Social Media Strategy, Tactics and Tools

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Social Media Strategy, Tactics and Tools

I’m currently participating in the Social Media Success Summit, a four-week online conference featuring many of the world’s top social media experts and authors. My head’s already spinning with all the great information, so as I piece it all together, I thought I’d share some of my key takeaways with you.

The theme for Week 1 was social media strategy, tactics and tools, with an amazing speaker line-up:

  • Mike Steltzner – How to Succeed by Continuously Showing Up: Drip Feed Marketing
  • Kim Garst – How to Use Visual Content to Drive Massive Social Media Engagement
  • Andy Crestodina – How Examining Two Numbers in Your Analytics Will Make You a Better Blogger
  • Mark Schaefer – Unlocking Your Perfect Social Media Strategy
  • Mari Smith – How to Build Powerful Relationships on Facebook and Beyond
  • Syed Balkhi – How to Grow Your Blog’s Traffic and Revenue
  • Bryan Kramer – How to Take Control of Your Social Body Language to Maximize Your Social Brand
  • Ian Cleary – How to Streamline Your Social Media Activities with Proven Tools
  • Neal Schaffer – How to Find Out Where Your Ideal Audience is Using Social Media

To capture all that wisdom in one blog post would require far more time than I have to write, and probably more time that you have to read, so I’ve selected just a few gems for you.

Food for Thought: Keep it Real

The overall theme was that social media marketing isn’t about broadcasting your promotional messages all over Facebook, Twitter, and other sites. It’s about having conversations with other users.

As Mark Schaefer stated, “People don’t go on Facebook to read ads. They go there to have fun.”

Mari Smith reinforced the lesson by saying “Be a member first, then a marketer.” She went on to say that even when posting as your business, your personality should be reflected. In the case of larger businesses that aren’t associated with a specific individual, the person who is making the posts on behalf of the company should include their own name or initials on their posts.

In other words, people don’t want to network with businesses, they want to talk to real people.

Even Kim Garst, in her session on visual content, stressed the importance of being real. As an example, people are more likely to engage with photos of you and your team on the job than with one of your vehicle with your business name plastered on the side – and your own images will nearly always be more effective than stock photos.

It’s all summed up nicely in the title of Bryan Kramer’s latest book, There is No B2B or B2C: It’s Human to Human: H2H, which he generously shared with summit attendees. I’m looking forward to reading it!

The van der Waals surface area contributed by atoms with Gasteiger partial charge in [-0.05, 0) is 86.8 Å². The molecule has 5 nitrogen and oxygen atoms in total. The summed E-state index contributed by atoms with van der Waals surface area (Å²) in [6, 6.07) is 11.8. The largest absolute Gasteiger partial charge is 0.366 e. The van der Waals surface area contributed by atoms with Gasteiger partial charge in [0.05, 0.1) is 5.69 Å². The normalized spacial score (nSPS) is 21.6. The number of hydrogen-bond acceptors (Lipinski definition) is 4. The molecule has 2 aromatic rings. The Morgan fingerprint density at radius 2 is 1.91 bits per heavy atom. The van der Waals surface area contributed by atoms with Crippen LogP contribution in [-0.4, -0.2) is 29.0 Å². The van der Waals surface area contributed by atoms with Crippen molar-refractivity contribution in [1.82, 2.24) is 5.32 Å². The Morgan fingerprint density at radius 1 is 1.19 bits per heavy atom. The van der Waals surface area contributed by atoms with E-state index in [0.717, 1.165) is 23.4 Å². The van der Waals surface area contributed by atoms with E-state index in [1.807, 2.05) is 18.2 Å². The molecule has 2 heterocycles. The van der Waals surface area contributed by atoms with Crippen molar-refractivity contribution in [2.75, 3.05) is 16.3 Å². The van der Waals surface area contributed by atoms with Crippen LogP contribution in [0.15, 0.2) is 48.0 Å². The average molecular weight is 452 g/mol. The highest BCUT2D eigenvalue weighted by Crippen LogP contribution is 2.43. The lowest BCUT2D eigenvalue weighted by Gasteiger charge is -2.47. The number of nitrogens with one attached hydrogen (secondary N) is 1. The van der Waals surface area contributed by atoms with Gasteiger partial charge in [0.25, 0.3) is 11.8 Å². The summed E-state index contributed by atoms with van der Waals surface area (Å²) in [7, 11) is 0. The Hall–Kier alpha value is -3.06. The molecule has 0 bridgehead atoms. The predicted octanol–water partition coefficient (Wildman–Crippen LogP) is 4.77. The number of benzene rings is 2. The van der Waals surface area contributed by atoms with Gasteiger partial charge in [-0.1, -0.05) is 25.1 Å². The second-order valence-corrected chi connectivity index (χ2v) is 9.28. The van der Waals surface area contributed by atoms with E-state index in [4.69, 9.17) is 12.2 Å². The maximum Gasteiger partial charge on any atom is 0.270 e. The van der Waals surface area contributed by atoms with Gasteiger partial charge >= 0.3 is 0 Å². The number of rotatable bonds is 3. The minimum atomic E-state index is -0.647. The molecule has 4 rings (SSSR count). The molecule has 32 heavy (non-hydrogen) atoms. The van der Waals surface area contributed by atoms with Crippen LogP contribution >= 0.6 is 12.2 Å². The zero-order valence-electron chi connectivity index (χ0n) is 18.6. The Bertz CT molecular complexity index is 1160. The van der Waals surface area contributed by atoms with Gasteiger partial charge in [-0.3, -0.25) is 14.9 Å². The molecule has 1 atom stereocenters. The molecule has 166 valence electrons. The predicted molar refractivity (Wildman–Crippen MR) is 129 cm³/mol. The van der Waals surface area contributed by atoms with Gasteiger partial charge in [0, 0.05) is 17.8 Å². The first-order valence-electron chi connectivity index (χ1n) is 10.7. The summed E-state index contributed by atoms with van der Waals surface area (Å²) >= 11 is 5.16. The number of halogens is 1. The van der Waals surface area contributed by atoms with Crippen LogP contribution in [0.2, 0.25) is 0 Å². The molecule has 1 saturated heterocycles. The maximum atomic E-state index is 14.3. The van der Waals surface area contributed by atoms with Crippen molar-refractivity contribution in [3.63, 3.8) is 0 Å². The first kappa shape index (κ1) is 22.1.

5 Free Tools for You to Try

So many fascinating tools were recommended, especially during Ian Cleary’s session, but these sounded particularly interesting:

  1. Digg Digg – social sharing plugin for WordPress that allows you to float your buttons at the side of the page, instead of (or as well as) at the top and/or bottom of your posts
  2. Click to Tweet – you’ve probably seen this on blogs, but have you thought of using it in other documents, such as PDF reports that you give away?
  3. New Old Stock – photos you can use in visual content, free of known copyright restrictions
  4. Buzzsumo – research tool for finding most shared content, influences and mentions of a particular brand or topic
  5. ContentGems – receive daily content suggestions on the topics that you choose

3 More Tools for You to Try

These all cost money, but they each offer a free trial, so you can see whether it’s something you’d find of value before investing in them:

  1. Spider – a social listening tool by oneQube to help you actively engage
  2. CoSchedule – editorial calendar plugin for WordPress that allows you to schedule your social media messages while you write your blog posts
  3. Pay with a Tweet – give people an incentive to share your content

Learn More

The Summit runs until October 30, so on the next three Tuesdays I’ll be posting my key takeaways from the previous week’s sessions.

Other blogs are also covering the event, including Dinnertime Marketing, where you’ll find daily summaries.

For a smaller taste, just follow #smss14 on Twitter.

Image © vetkit / depositphotos

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A former professional organizer, I now eliminate stress for my clients by hosting, monitoring, and maintaining their WordPress sites so they don’t have to worry about security, downtime or performance issues. When I’m away from my desk, I enjoy reading, photography, watching movies, and cooking.

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  1. Avatar Seana Turner on October 15, 2014 at 8:36 am

    Wow – lots of great stuff in this post. I’m going to look into Digg Digg and New Old Stock. I don’t have time to attend the conference, so I’m thankful for your sharing!

    • Avatar Janet Barclay on October 15, 2014 at 12:39 pm

      This only scratches the surface of what was covered in the sessions! If you can fit it in some year, you should definitely consider it, Seana.

      If you try those tools, please let us know if you find them useful.

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